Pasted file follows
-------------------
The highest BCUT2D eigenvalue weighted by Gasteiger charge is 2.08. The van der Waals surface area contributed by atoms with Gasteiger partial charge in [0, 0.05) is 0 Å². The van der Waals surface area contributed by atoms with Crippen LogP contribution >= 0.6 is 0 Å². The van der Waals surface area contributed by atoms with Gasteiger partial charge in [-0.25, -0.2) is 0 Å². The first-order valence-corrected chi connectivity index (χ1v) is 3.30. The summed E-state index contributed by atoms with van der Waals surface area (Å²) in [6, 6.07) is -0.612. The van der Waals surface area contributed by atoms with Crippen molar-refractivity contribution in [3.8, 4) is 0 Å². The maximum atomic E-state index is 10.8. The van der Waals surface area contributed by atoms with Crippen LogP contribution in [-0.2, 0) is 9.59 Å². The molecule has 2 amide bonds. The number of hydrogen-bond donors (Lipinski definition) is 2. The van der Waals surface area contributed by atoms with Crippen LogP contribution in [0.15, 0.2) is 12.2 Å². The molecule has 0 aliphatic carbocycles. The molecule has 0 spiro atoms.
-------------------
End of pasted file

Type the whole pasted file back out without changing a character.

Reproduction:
The highest BCUT2D eigenvalue weighted by Gasteiger charge is 2.08. The van der Waals surface area contributed by atoms with Gasteiger partial charge in [0, 0.05) is 0 Å². The van der Waals surface area contributed by atoms with Crippen LogP contribution >= 0.6 is 0 Å². The van der Waals surface area contributed by atoms with Gasteiger partial charge in [-0.25, -0.2) is 0 Å². The first-order valence-corrected chi connectivity index (χ1v) is 3.30. The summed E-state index contributed by atoms with van der Waals surface area (Å²) in [6, 6.07) is -0.612. The van der Waals surface area contributed by atoms with Crippen molar-refractivity contribution in [3.8, 4) is 0 Å². The maximum atomic E-state index is 10.8. The van der Waals surface area contributed by atoms with Crippen LogP contribution in [-0.2, 0) is 9.59 Å². The molecule has 2 amide bonds. The number of hydrogen-bond donors (Lipinski definition) is 2. The van der Waals surface area contributed by atoms with Crippen LogP contribution in [0.15, 0.2) is 12.2 Å². The molecule has 0 aliphatic carbocycles. The molecule has 0 spiro atoms.